As the Learning and Work Institute rightly points out, the absence of any discussion of work insertion programmes for unemployed people is a massive gap, even allowing for the manifesto’s emphasis on the creation of good work: strikingly, neither the word ‘unemployed’ or ‘unemployment’ appear even once.

Nevertheless, this manifesto suggests that someone in Labour’s inner circles has been thinking hard about further education and adult learning. As the Party is likely to spend at least another five years in opposition, there is much to build on in a manifesto that offers plenty of encouragement for those of us involved in adult learning.

Adult learning and the UK election (1): The Conservatives

Lifelong learning has played a much larger part in the 2017 UK election than I’d expected. All of the major parties have spoken about it during the campaign, and all allude to it in their manifestos. In looking at their policies for adult learning, I am going to start with the Conservatives. This is simply because it looks as though they are all but certain to form the next government, and their thinking is therefore rather more important than that of Labour, the Lib Dems and the Greens.

New Picture

Overall, the Conservative manifesto has two characteristics that strike me as unusual. The first is that it is more centrist than I’d have anticipated, and more open about the role of government in securing well-being and prosperity than the Conservatives have been for some decades. Short of putting Arthur Scargill forward for the House of Lords she seems to have done everything to signal that the Conservatives under her leadership are non-ideological, and if anything represent the Disraeliite tradition of One-Nation Toryism.

The second unusual feature of the manifesto is the lack of practical detail. Almost none of the proposals have been costed, and so we have no idea how they will be funded; and there are very few timetables. This matters in the field of lifelong learning, as the manifesto has a number of interesting ideas in principle, but no indication of how they will be taken forward.

The first group of proposals on lifelong learning come in the section titled ‘A Modern Industrial Strategy’, which essentially carries on where the Government’s consultation over its Green Paper left off. Like the Green Paper, it emphasises that innovation and growth must be nation-wide, with an important role for skills alongside research, infrastructure and productivity growth.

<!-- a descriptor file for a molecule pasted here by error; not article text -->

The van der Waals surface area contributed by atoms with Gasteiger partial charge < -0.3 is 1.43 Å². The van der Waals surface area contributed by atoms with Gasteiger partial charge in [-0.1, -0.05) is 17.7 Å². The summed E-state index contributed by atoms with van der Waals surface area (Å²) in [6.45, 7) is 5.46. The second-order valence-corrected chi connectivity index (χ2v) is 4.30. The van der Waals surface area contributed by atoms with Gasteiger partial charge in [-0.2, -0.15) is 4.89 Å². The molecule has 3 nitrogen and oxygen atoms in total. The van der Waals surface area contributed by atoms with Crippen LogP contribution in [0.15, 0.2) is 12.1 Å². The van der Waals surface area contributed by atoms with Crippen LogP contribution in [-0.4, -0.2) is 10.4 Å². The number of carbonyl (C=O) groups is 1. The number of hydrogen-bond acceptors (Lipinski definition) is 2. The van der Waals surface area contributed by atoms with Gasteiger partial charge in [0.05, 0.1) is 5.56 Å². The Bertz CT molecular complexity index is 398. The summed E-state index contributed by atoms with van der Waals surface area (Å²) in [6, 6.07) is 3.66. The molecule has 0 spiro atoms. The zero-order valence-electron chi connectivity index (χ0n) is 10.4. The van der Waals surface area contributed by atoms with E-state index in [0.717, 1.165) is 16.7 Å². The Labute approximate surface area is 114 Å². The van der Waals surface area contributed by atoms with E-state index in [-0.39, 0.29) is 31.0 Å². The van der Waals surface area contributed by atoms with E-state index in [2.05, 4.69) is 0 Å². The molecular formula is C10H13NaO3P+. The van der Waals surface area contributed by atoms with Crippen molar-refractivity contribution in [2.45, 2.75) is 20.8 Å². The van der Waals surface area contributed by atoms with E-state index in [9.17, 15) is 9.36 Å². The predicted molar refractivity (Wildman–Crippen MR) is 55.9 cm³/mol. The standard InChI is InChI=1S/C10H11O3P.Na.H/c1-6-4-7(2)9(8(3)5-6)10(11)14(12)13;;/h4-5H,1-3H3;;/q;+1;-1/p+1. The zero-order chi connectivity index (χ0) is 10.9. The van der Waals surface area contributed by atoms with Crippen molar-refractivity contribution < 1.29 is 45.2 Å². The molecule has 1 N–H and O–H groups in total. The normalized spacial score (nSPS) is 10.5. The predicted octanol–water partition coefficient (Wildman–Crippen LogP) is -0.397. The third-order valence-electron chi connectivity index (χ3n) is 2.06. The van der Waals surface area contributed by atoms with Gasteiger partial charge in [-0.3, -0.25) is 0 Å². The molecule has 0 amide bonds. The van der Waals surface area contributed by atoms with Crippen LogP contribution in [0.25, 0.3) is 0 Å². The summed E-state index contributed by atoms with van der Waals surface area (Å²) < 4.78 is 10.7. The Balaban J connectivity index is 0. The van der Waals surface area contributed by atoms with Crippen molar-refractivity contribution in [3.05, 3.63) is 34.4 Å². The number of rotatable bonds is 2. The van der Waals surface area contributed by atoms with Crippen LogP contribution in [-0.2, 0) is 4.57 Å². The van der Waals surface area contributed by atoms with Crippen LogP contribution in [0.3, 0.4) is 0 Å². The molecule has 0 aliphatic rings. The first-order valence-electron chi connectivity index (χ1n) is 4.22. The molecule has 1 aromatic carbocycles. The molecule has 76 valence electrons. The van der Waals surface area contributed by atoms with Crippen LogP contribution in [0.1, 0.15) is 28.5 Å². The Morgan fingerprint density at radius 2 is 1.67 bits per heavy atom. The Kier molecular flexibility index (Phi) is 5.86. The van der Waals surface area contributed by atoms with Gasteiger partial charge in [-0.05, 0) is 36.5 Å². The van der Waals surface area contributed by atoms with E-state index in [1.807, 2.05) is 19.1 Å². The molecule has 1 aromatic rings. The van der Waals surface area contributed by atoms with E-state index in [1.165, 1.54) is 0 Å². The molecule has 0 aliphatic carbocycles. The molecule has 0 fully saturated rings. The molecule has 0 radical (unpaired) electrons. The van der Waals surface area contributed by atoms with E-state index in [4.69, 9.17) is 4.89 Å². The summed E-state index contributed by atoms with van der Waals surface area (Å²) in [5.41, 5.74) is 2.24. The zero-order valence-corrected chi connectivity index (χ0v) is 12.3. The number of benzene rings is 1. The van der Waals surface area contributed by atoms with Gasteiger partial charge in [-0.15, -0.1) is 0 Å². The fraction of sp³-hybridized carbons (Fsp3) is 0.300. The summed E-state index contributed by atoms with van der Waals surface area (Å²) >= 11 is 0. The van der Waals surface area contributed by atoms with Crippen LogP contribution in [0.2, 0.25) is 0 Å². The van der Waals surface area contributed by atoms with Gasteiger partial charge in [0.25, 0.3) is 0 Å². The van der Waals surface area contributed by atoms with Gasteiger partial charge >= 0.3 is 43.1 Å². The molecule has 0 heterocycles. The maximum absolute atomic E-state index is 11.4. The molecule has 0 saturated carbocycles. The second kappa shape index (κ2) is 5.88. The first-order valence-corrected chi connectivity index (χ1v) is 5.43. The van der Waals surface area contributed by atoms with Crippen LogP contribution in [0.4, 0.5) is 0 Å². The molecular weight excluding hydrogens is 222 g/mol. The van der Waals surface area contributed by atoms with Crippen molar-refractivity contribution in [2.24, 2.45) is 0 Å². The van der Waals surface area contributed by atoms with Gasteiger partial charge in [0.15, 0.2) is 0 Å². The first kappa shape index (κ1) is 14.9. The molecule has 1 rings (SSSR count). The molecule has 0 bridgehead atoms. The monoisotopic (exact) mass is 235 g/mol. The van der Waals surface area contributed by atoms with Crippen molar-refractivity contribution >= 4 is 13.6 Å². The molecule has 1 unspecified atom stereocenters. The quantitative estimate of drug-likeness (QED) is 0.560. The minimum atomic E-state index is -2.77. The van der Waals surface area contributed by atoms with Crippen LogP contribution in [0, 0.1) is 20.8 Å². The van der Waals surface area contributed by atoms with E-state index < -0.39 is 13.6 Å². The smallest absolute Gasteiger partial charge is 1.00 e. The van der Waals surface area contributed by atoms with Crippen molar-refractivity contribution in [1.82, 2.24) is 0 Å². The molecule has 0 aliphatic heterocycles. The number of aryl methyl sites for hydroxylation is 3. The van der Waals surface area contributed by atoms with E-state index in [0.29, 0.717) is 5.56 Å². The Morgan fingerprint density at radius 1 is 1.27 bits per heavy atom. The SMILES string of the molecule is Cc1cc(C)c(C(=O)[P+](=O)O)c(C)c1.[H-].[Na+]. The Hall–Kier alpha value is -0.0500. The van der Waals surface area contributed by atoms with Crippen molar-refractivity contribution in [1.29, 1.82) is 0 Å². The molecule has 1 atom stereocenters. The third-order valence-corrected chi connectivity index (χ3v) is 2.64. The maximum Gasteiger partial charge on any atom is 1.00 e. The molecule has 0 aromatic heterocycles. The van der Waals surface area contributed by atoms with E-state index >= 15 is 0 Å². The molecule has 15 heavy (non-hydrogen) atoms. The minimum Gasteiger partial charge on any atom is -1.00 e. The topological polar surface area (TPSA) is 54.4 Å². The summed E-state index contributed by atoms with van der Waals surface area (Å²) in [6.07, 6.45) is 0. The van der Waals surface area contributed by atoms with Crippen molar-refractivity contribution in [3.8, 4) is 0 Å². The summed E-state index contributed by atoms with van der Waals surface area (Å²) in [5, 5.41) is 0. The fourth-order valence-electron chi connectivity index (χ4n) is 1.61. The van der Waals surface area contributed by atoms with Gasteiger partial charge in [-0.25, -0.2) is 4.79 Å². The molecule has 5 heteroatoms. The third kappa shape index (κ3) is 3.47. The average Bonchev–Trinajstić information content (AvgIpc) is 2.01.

There is to be a National Productivity Investment Fund of £23 billion, but no mention of where this will come from. It will be devoted almost entirely to the supply of skills, infrastructure and research, with no mention of the demand side.

Britain has in recent years used immigration to reduce the costs of skilled labour supply. The manifesto proposes that in future, companies employing migrant workers should pay a levy of £2,000 per worker, which will used to fund higher level skills training. This is potentially significant: some 93,843 Tier 2 skilled work visas were granted in the year ending September 2016, and Brexit is likely to lead to a rise in non-EU migration.

Potentially, then, the Conservatives’ promise looks rather similar in scale and purpose to Train to Gain. Unlike Train to Gain, it looks as though the new scheme will be developed on a UK-wide basis, at least in principle. Whether it is subsequently implemented across the UK or devolved to the four nations (and regionally within England) are good questions, which the manifesto does not answer.

There are also unanswered questions about the future replacement for the European Union structural funds. The new UK ‘Shared Prosperity Fund’ is designed to promote the government’s industrial strategy, but with lower administration costs than the Euroean schemes it will replace. As its name implies, the UKSPF is intended to cover the whole UK.

As the UK contributes far more to the structural funds than it receives, in principle the UKSPF should be far more generous, and have a greater impact. But the manifesto does not say how much it will allocate, and all practical and strategic details – including possible differences between the four nations – are to be left until after a post-election process of consultation. Little wonder that the Learning and Work Institute sees this as a prime area for post-election lobbying.

Then there are the proposals for apprenticeships. The manifesto confirms the target of 3 million apprentice places by 2020, which is welcome, but misleadingly claims that these will be for ‘young people’. Pointing out that almost a quarter of last year’s new apprentices were aged 35 or over, and that many are in existing rather than new jobs, Nick Linford has dismissed the Conservative claim as ‘a lie’.